In 1953, the world's largest producer of DDT, Montrose Chemical Corporation, began to discharge process wastes into sewers of the Los Angeles County Sanitation Districts (LACSD), California. By 1971, when the sewer connection was terminated, approximately 1,500-2,000 metric tons of DDT had been introduced to the LACSD treatment plant in Carson, CA. After treatment, effluent from this plant was released to the ocean through a submarine outfall system on the Palos Verdes Shelf (PVS) near Los Angeles, resulting in the accumulation of highly contaminated marine sediments. Numerous investigations of the PVS have been undertaken since the late 1960s, but few have focused on the biogeochemical fate of DDT and its transformation products.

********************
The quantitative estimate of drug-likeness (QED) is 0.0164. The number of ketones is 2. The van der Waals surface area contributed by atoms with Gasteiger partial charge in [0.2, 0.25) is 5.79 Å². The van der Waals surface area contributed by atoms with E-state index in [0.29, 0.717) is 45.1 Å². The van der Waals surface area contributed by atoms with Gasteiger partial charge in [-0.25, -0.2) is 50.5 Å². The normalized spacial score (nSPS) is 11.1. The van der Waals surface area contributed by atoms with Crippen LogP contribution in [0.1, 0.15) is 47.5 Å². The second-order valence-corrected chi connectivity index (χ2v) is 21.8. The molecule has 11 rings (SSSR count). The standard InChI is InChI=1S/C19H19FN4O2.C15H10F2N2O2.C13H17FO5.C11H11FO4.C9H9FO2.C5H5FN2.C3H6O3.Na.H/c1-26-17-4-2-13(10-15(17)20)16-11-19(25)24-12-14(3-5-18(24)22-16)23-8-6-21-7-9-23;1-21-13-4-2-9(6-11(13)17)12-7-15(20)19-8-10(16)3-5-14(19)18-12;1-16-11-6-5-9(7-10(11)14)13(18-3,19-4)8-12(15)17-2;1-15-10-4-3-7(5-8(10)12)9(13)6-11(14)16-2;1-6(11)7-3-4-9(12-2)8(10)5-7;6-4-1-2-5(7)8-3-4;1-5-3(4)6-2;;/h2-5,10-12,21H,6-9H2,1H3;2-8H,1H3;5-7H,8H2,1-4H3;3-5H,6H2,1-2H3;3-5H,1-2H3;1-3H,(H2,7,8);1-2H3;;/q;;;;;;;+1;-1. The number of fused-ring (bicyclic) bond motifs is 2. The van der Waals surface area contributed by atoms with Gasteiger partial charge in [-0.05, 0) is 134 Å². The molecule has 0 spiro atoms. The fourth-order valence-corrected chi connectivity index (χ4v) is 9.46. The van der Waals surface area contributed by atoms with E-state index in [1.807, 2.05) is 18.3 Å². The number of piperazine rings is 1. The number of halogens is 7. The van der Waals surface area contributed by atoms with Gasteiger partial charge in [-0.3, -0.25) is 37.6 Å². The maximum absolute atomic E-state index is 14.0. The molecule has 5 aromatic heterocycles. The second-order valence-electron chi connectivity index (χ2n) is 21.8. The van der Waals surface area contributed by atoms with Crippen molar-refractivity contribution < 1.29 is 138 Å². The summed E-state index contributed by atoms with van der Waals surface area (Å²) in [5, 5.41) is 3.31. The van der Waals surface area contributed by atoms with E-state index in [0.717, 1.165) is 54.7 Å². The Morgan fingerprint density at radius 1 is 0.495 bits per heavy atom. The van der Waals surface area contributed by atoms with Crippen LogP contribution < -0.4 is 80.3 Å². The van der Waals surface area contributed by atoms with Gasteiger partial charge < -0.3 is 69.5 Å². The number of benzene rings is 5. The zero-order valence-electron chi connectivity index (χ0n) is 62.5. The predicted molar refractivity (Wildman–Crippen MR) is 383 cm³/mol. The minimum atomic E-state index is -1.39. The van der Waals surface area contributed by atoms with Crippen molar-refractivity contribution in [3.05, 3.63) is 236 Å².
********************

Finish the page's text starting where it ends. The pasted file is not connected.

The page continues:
In the early 1990s, it was shown that DDE, the major DDT compound in the sediments, was being reductively dechlorinated by microorganisms resident in sediments on the PVS. The U.S. Geological Survey undertook a study in cooperation with the U.S. Environmental Protection Agency to provide a better understanding of the range of reductive dechlorination rates on the PVS and the environmental factors that control them. Existing data show that rates of reductive dechlorination are variable spatially. A comparison of data from two cores collected approximately 7 kilometers downcurrent from the outfall systems in 1992 and 2003 yielded an average first-order transformation rate of approximately 0.05 yr-1. A multistep reaction model suggests that inventories of DDE in PVS sediments at the study site will continue to decline, whereas the inventory of the metabolite DDNU will reach a maximum around 2014.